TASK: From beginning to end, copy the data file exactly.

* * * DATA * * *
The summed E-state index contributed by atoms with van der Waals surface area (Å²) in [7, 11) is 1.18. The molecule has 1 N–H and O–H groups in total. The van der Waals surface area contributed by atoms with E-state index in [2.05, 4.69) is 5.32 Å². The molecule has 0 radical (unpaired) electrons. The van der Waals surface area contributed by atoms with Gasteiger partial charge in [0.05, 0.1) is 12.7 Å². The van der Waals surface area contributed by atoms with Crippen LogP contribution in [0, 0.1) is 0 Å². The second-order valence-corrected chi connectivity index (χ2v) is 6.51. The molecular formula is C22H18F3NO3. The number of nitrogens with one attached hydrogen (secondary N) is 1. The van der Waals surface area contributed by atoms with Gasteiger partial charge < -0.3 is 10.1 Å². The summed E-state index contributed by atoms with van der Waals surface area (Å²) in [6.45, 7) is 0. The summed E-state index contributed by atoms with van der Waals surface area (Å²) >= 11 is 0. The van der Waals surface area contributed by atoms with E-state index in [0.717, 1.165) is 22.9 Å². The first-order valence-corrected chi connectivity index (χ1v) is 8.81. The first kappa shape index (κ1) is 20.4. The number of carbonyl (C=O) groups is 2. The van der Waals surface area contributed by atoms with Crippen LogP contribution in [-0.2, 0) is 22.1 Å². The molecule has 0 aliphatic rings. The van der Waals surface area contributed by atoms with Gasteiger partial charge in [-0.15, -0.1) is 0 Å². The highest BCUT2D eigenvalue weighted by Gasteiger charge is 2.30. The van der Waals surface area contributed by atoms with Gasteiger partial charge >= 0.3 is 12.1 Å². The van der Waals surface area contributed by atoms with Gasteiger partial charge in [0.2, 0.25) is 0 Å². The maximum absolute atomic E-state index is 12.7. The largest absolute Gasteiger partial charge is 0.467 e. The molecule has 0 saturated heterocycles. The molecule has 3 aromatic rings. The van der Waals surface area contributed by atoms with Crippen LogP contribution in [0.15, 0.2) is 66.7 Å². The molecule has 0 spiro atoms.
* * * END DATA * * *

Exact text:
The summed E-state index contributed by atoms with van der Waals surface area (Å²) in [7, 11) is 1.18. The molecule has 1 N–H and O–H groups in total. The van der Waals surface area contributed by atoms with E-state index in [2.05, 4.69) is 5.32 Å². The molecule has 0 radical (unpaired) electrons. The van der Waals surface area contributed by atoms with Gasteiger partial charge in [0.05, 0.1) is 12.7 Å². The van der Waals surface area contributed by atoms with Crippen LogP contribution in [0, 0.1) is 0 Å². The second-order valence-corrected chi connectivity index (χ2v) is 6.51. The molecular formula is C22H18F3NO3. The number of nitrogens with one attached hydrogen (secondary N) is 1. The van der Waals surface area contributed by atoms with Gasteiger partial charge < -0.3 is 10.1 Å². The summed E-state index contributed by atoms with van der Waals surface area (Å²) in [6.45, 7) is 0. The summed E-state index contributed by atoms with van der Waals surface area (Å²) >= 11 is 0. The van der Waals surface area contributed by atoms with E-state index in [0.717, 1.165) is 22.9 Å². The first-order valence-corrected chi connectivity index (χ1v) is 8.81. The first kappa shape index (κ1) is 20.4. The number of carbonyl (C=O) groups is 2. The van der Waals surface area contributed by atoms with Crippen LogP contribution in [-0.2, 0) is 22.1 Å². The molecule has 0 aliphatic rings. The van der Waals surface area contributed by atoms with Gasteiger partial charge in [-0.15, -0.1) is 0 Å². The highest BCUT2D eigenvalue weighted by Gasteiger charge is 2.30. The van der Waals surface area contributed by atoms with Gasteiger partial charge >= 0.3 is 12.1 Å². The van der Waals surface area contributed by atoms with Gasteiger partial charge in [0.2, 0.25) is 0 Å². The maximum absolute atomic E-state index is 12.7. The largest absolute Gasteiger partial charge is 0.467 e. The molecule has 0 saturated heterocycles. The molecule has 3 aromatic rings. The van der Waals surface area contributed by atoms with Crippen LogP contribution in [0.15, 0.2) is 66.7 Å². The molecule has 0 spiro atoms.